Summer is on its way, and with the warmer weather comes the fun and excitement of outdoor events and entertainment. Festivals and fairs are a seasonal staple that bring people together to celebrate community and culture. These events bring plenty of joy (and money) to their communities, but don’t forget about the group of organizers on the other side of the ropes, stressing over costs, schedules and safety. The popularity of summer festivals and fairs bring larger crowds every season, and event organizers have to adjust their communication strategies to accommodate them and keep things running without a hitch. As much as we look to our phones for instant info these days, outdoor event signage is still the most effective way to get event-goers the information they need.
Photo credit: Brooklyn Art Project
Community events can seem hectic, but each event has a definitive schedule to support patrons, workers and participants. When it comes to organizing and running a community event, the schedule may be the most important piece of signage that you produce. Times, locations, a map and event descriptions are often included in the official event schedule to make sure everyone is on the same page. The official schedule should also come in a few different forms.
Perhaps the most common form of outdoor event signage is the schedule brochure. The brochures are designed to be easily read and stashed away in a bag or purse. Attendees can usually pick a schedule up at an entrance, information booth or common gathering spot. When they want to know what’s next or where they can find a booth, display or event, these brochures serve as a handy guide to their destination.
Photo credit: Cedarburg Festivals
The same schedules can be blown up and displayed as a banner or A-frame sign. These community event signs are a great resource for everyone at the event and creates less waste than smaller paper options. Be sure to use the same design for each schedule form. This will limit confusion and create a consistent event identity.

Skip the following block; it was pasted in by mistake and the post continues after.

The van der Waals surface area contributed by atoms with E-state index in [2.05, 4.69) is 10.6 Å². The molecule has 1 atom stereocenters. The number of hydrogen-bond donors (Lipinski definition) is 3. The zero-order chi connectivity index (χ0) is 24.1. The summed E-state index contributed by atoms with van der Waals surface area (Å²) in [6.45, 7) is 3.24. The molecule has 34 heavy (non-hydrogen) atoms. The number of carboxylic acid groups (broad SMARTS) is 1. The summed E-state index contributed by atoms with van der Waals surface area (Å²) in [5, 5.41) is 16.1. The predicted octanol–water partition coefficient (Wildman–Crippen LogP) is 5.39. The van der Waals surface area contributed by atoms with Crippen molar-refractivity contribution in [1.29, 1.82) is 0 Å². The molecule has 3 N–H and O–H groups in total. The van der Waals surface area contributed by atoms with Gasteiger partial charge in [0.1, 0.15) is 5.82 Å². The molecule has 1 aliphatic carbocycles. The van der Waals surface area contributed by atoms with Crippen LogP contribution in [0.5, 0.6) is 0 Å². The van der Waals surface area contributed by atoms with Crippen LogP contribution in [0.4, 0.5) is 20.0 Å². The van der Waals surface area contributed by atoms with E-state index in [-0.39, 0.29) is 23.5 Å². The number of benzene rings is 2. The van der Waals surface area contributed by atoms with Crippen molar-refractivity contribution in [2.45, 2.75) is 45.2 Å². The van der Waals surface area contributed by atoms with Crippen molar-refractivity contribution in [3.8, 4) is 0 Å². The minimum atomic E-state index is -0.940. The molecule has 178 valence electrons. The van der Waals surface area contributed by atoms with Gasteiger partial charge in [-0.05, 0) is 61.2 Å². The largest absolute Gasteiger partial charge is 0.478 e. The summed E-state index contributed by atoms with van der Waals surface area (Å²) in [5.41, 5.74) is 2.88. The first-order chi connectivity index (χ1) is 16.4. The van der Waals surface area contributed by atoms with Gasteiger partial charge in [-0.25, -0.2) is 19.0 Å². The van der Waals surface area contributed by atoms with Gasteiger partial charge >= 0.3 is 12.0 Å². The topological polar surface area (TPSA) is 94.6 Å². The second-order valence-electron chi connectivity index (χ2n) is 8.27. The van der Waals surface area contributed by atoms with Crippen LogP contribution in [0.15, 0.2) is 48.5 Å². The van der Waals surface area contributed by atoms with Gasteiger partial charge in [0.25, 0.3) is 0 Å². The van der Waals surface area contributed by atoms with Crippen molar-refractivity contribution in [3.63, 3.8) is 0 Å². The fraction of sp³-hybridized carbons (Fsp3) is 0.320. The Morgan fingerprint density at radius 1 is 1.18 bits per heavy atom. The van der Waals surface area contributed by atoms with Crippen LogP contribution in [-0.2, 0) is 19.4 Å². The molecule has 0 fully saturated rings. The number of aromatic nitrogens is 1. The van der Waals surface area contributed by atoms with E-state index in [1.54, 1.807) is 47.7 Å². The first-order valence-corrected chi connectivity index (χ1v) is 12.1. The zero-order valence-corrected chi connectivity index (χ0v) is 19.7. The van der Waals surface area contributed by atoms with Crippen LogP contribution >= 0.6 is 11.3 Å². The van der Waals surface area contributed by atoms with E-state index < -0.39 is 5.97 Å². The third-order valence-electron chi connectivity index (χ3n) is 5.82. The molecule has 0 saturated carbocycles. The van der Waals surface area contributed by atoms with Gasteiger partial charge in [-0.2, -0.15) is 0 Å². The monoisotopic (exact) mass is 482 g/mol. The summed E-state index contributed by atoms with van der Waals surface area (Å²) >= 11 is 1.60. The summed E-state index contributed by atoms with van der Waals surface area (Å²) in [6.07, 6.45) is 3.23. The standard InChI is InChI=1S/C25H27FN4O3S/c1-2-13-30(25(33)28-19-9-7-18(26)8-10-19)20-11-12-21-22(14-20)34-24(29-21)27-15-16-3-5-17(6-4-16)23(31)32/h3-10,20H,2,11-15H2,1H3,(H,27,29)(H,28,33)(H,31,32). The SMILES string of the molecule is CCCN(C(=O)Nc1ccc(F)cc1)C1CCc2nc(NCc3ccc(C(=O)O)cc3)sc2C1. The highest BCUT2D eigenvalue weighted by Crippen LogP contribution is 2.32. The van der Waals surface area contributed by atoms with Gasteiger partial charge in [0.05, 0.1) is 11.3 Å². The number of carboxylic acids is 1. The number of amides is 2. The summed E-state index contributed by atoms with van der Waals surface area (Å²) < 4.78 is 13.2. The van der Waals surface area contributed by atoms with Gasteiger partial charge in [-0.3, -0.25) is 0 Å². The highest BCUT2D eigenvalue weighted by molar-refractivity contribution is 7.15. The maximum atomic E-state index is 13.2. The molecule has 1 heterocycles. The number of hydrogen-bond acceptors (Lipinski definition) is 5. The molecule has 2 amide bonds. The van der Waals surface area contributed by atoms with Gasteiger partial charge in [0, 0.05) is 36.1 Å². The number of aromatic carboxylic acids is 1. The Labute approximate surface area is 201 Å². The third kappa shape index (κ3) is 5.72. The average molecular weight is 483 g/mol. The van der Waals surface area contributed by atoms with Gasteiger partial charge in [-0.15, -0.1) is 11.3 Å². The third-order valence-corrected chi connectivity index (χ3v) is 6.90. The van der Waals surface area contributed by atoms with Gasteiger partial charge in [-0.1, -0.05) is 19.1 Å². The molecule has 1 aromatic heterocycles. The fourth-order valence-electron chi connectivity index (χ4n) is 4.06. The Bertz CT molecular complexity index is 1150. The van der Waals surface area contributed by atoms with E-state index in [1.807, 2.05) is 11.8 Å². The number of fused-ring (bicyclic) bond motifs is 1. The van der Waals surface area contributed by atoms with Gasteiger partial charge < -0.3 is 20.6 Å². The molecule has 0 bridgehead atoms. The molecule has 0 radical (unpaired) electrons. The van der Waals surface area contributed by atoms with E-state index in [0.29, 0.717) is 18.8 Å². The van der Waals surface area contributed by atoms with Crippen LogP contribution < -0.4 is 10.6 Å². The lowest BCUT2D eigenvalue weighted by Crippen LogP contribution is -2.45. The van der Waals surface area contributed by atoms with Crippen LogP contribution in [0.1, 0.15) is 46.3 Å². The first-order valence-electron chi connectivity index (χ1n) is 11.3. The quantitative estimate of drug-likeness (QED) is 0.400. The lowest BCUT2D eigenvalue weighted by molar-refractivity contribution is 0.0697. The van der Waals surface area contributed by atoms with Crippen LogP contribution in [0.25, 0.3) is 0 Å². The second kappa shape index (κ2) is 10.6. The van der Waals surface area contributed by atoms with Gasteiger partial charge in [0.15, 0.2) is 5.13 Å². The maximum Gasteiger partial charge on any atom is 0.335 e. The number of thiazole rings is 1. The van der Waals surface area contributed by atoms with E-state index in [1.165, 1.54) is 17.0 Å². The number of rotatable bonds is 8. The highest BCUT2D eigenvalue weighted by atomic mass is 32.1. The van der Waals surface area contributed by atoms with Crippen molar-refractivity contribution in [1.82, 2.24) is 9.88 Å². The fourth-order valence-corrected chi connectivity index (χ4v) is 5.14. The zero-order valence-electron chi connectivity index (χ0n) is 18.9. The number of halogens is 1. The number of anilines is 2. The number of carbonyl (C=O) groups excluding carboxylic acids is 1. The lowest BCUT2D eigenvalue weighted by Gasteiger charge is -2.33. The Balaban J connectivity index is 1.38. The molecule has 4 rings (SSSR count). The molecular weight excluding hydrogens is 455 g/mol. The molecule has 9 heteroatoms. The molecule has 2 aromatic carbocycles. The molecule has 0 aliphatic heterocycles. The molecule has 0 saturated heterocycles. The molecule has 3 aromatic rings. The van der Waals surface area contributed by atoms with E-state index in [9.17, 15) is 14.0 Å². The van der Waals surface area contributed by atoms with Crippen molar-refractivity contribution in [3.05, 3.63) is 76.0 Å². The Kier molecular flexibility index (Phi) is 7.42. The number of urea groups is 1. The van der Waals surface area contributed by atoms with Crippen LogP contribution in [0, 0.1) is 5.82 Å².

With the big crowds that these events attract, safety is always a top priority for organizers. We usually think of medical emergencies when considering event safety, but emergency prevention is the first line of defense. One preventative measure is providing accurate and easy-to-read wayfinding signage. Maps can be confusing and clumsy for many in attendance. Prominently posted wayfinding signs can improve traffic flow and minimize confusion. This makes for a more relaxed event atmosphere and reduces the risk of overcrowding and the dangers that come with it.
In the case of an emergency, it’s important that your outdoor event signs are properly installed and can be seen from a distance. First aid and information booths should be marked with safety signage that can be easily identified, usually by their use of a universal medical symbol. An appropriate visual communication strategy during an emergency can prevent panic and maintain order.
Photo credit: Life is Good
Community events bring people together to celebrate and share, but they also serve as fundraisers for organizations, vendors and participants. Some community events require signage to be consistent with the official event branding, while others allow vendors and organizations to bring their own. Booth and display signs are designed to attract customers, but they also can be used for brand awareness and promotion. Be sure to communicate what type of signage is expected.
When you’re at your next festival or fair, take a look around. You’ll notice festival signs are as integral to the function of an event as anything. They inform, entertain and protect everyone in attendance. What events are you organizing or attending this summer? Share your favorite community event signs on our Facebook and Pinterest pages.